Is it the job of the journalist to stop a genocide? What is the role of news media in actually fanning flames of hatred? Can we ever report honestly on the complexity of ethnic conflict and subsequent attempts at reconciliation?
There is no more painful case study for these difficult questions than the genocide in Rwanda in 1994 so just to have a serious and sensitive discussion is, I feel an achievement.
There was no sign of compassion fatigue at the Polis debate on Rwanda, genocide and the media. We had to turn people away from a packed hall that heard from two genocide survivors: Patrick Iregura and Serge Rwigamba and from Channel 4 News’ Lindsey Hilsum, who was there in 1994.
Serge Rwigamba gave a quiet but searing account of his own family’s appaling loss and his nightmarish vision as a child of watching friends and family butchered before his eyes. 15 out of 20 close family members were killed.
Patrick Iregure posed some simple open questions about the role of the news media. Why were the warnings ignored? how can international media turn away? how can international and local media report on a slow and complicated process like the reconciliation and justice policy in Rwanda? Why did the media pay so much sympathetic attention to the refugees who fled Rwanda, including so many perpetrators?
There were good questions from the audience, too. Does a journalist have a duty to campaign? Why don’t media organisations lobby governments direct? What difference do new media technologies make?
Channel 4 News’ Lindsey Hilsum was in Kigali when the genocide began working as a freelance journalist cum aid worker (thought it is clear that her skills and instincts are all the former rather than the latter).
She insisted that her outstanding reporting of the events at the time was actually ‘a failure’. Firstly, it was too dangerous to get out and report. But more importantly, it was beyond journalists’ comprehension that such a full-blooded pre-meditated genocide could really be happening at the end of the 20th century:
“We simply didn’t think about the idea of war crimes or genocide. That was something that happened to Jews, and perhaps to a degree in the Balkans or with Pol Pot…I didin’t use the word ‘genocide’ until the end of the month, for other journalists it took longer”.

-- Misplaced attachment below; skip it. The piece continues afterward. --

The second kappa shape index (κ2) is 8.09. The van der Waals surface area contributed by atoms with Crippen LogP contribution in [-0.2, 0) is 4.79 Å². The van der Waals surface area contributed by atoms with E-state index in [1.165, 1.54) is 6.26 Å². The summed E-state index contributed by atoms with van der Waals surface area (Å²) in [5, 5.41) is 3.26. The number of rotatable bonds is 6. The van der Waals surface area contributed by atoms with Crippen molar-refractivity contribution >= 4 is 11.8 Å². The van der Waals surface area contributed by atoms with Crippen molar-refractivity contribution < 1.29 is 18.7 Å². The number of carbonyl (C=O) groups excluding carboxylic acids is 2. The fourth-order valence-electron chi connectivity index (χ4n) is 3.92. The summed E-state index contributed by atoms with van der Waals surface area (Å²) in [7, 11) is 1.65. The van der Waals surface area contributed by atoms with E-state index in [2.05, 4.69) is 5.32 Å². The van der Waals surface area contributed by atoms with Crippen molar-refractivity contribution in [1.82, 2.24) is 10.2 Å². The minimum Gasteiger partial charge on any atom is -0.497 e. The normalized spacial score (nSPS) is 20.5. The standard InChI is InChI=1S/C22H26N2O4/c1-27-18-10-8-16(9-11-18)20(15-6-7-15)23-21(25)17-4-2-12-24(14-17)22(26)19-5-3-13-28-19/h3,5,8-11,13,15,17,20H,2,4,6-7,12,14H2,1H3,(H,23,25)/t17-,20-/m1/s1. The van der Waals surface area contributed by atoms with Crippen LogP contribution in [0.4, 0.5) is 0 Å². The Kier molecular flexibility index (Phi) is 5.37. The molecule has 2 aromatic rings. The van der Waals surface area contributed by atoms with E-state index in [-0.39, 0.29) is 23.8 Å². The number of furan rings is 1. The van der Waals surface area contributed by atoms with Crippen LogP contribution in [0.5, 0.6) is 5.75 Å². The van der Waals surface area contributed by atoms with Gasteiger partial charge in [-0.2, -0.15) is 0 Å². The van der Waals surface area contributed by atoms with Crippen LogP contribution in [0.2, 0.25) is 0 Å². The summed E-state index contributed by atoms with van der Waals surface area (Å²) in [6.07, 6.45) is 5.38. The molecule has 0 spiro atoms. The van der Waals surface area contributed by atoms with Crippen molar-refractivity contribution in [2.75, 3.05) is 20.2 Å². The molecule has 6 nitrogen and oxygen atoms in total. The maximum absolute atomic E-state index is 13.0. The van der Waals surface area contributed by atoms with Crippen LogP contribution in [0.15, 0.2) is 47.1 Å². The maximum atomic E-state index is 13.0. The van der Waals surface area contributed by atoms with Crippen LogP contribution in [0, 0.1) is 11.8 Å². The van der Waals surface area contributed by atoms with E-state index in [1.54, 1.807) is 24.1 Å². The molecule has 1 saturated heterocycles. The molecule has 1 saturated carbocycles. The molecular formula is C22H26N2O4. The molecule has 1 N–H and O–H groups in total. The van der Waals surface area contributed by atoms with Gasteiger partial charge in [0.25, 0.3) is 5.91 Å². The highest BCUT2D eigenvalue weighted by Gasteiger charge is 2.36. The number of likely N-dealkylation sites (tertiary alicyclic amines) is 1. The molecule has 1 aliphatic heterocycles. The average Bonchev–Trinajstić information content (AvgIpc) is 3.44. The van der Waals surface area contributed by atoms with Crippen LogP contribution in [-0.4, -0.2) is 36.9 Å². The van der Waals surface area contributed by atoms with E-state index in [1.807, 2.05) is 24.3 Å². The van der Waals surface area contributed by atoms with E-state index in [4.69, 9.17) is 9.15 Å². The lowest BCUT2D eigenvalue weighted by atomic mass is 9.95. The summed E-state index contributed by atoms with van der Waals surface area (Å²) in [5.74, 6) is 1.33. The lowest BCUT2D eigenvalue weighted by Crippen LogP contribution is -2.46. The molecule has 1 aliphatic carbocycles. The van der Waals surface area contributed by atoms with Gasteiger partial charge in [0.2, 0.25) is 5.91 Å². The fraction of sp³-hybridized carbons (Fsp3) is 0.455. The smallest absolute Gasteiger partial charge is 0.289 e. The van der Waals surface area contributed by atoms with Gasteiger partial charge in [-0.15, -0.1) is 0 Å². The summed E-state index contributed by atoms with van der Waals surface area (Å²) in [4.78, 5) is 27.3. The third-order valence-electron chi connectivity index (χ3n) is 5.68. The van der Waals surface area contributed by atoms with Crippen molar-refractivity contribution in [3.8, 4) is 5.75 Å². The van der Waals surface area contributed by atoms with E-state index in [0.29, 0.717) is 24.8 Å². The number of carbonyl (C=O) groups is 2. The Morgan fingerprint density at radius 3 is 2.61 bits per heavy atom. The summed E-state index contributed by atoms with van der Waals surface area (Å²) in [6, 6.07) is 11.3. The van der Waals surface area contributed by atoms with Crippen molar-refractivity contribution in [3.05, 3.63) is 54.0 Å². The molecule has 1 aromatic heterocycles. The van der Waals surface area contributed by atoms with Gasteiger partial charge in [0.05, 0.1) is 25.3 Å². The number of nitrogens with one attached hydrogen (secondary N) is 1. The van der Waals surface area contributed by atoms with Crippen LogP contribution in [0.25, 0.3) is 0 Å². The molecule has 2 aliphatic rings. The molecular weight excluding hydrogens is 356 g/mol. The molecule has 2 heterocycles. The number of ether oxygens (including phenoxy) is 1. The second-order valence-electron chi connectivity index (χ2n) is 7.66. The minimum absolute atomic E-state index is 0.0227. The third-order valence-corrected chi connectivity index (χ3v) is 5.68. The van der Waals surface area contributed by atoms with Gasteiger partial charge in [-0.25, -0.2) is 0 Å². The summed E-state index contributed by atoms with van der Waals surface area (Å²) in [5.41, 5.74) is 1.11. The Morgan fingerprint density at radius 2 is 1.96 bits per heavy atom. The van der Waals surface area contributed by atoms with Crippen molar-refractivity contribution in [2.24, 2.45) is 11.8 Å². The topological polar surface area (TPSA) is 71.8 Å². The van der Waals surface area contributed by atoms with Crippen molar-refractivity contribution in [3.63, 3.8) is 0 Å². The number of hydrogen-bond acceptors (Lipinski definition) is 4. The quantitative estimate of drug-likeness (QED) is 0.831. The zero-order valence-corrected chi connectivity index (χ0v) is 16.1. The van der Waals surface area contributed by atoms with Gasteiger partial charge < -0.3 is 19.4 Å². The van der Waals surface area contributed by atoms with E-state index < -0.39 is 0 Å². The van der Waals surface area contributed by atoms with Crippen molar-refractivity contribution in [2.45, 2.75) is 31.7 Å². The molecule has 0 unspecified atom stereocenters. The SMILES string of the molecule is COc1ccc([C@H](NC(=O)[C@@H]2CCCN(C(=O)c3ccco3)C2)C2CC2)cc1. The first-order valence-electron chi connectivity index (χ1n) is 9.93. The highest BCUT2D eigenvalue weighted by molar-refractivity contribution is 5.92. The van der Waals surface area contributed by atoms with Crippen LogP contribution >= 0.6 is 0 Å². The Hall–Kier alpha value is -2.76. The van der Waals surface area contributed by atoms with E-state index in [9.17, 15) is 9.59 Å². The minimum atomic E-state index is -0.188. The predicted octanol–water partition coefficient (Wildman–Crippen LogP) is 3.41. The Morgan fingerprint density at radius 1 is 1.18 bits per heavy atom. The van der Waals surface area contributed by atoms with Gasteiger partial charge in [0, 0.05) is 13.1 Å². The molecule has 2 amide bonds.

Lindsey Hilsum described how she reported on what was happening:
“I didn’t go out because there were roadblocks everywhere with drunk men with red eyes and machetes. The phone didn’t stop ringing. It was my Tutsi friends calling me to say ‘they are at the door’ or ‘this is the last time I can talk to you’. I wrote down what they said as my reports, but I still didn’t join the dots to realise this was genocide.”
In the end Hilsum was able to get out disguised as a Red Cross worker and she witnessed the gutters running with blood and the child corposes with limbs hacked off.
She points out one of the terrible ironies of media coverage or the lack of it. Most of the African press corps were in South Africa at the time celebrating that country’s first free elections. It was a moment when people didn’t want to think about the dark side of Africa.
And the aftermath has been hugely problematic to report,too. I remember when I was a programme editor at Channel 4 News and Lindsey went back to report on the reconciliation process in Rwanda. She was much too honest a journalist not to spot the contradictions. Justice was often summary and arbitrary in the desperate attempt to bring closure to a battered population. And as she pointed out, some Tutsis actually benefited from the whole conflict as their businesses thrived as the Hutus fled. On the other hand, the gruesome stories of women raped – often by men with HIV – took longer to emerge, partly because they were understandably reluctant to talk.
So it is not surprising that a hugely intelligent and honest correspondent like Lindsey Hilsum can’t give the survivors like Patrick and Serge a reassuring answer.
Yes, said Lindsey, email, Twitter and the rest can help alert the world. Yes, journalists should do everything to tell people what is going on. But she does not believe that journalists rather than governments set the agenda. In the end it is about politics not the media.
We will have a fuller report on this event at a later date.
Dear Charlie, thank you for organising this truly significant event. Patrick was right in pointing out that education is a fundamental element in the long and incredibly complex process of reconciliation. As a follow up issue, I’d be interested to know what is the current level of integration among hutu and tutsi children and how the genocide is presented, both at grassroots level and via official channels, to the new generations, those who did not witness it first hand. What is the current official outline of the history that led to those events and does it also cover the colonial blunders that contributed to this ethnic time bomb (i.e. the introduction of the ID cards along with highly questionable anthropological theories)? Thank you.
Luca – the history textbooks are currently being rewritten: